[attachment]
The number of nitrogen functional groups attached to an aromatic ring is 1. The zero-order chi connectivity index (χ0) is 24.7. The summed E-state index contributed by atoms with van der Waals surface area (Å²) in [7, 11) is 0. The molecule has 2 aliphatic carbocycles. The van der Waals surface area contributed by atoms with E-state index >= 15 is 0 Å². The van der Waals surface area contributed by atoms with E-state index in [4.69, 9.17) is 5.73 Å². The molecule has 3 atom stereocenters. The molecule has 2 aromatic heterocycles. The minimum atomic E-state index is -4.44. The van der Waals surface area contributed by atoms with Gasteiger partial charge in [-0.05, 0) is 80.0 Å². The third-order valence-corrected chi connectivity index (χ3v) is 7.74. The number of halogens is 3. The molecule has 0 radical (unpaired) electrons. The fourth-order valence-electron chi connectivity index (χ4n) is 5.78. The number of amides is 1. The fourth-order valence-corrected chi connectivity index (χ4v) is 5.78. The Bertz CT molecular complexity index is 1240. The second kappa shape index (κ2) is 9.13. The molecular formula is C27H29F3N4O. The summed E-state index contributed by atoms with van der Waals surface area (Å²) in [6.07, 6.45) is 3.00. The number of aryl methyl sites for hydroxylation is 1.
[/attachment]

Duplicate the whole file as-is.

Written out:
The number of nitrogen functional groups attached to an aromatic ring is 1. The zero-order chi connectivity index (χ0) is 24.7. The summed E-state index contributed by atoms with van der Waals surface area (Å²) in [7, 11) is 0. The molecule has 2 aliphatic carbocycles. The van der Waals surface area contributed by atoms with E-state index >= 15 is 0 Å². The van der Waals surface area contributed by atoms with E-state index in [4.69, 9.17) is 5.73 Å². The molecule has 3 atom stereocenters. The molecule has 2 aromatic heterocycles. The minimum atomic E-state index is -4.44. The van der Waals surface area contributed by atoms with Gasteiger partial charge in [-0.05, 0) is 80.0 Å². The third-order valence-corrected chi connectivity index (χ3v) is 7.74. The number of halogens is 3. The molecule has 0 radical (unpaired) electrons. The fourth-order valence-electron chi connectivity index (χ4n) is 5.78. The number of amides is 1. The fourth-order valence-corrected chi connectivity index (χ4v) is 5.78. The Bertz CT molecular complexity index is 1240. The second kappa shape index (κ2) is 9.13. The molecular formula is C27H29F3N4O. The summed E-state index contributed by atoms with van der Waals surface area (Å²) in [6.07, 6.45) is 3.00. The number of aryl methyl sites for hydroxylation is 1.